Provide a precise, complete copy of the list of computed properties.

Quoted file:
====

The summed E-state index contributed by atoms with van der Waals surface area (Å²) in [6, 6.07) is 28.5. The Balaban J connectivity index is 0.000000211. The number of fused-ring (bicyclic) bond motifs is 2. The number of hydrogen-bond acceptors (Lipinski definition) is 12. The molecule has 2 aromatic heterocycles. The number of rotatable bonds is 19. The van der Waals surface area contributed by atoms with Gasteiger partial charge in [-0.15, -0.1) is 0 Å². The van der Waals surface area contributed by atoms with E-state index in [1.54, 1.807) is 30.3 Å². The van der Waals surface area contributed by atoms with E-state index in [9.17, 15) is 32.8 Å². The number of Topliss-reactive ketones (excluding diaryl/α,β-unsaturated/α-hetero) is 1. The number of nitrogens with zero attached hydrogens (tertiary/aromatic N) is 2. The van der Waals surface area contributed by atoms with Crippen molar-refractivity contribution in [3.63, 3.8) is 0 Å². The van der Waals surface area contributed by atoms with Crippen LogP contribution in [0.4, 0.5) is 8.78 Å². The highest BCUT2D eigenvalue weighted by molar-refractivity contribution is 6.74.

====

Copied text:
The summed E-state index contributed by atoms with van der Waals surface area (Å²) in [6, 6.07) is 28.5. The Balaban J connectivity index is 0.000000211. The number of fused-ring (bicyclic) bond motifs is 2. The number of hydrogen-bond acceptors (Lipinski definition) is 12. The molecule has 2 aromatic heterocycles. The number of rotatable bonds is 19. The van der Waals surface area contributed by atoms with Gasteiger partial charge in [-0.15, -0.1) is 0 Å². The van der Waals surface area contributed by atoms with E-state index in [1.54, 1.807) is 30.3 Å². The van der Waals surface area contributed by atoms with E-state index in [9.17, 15) is 32.8 Å². The number of Topliss-reactive ketones (excluding diaryl/α,β-unsaturated/α-hetero) is 1. The number of nitrogens with zero attached hydrogens (tertiary/aromatic N) is 2. The van der Waals surface area contributed by atoms with Crippen molar-refractivity contribution in [3.63, 3.8) is 0 Å². The van der Waals surface area contributed by atoms with Crippen LogP contribution in [0.4, 0.5) is 8.78 Å². The highest BCUT2D eigenvalue weighted by molar-refractivity contribution is 6.74.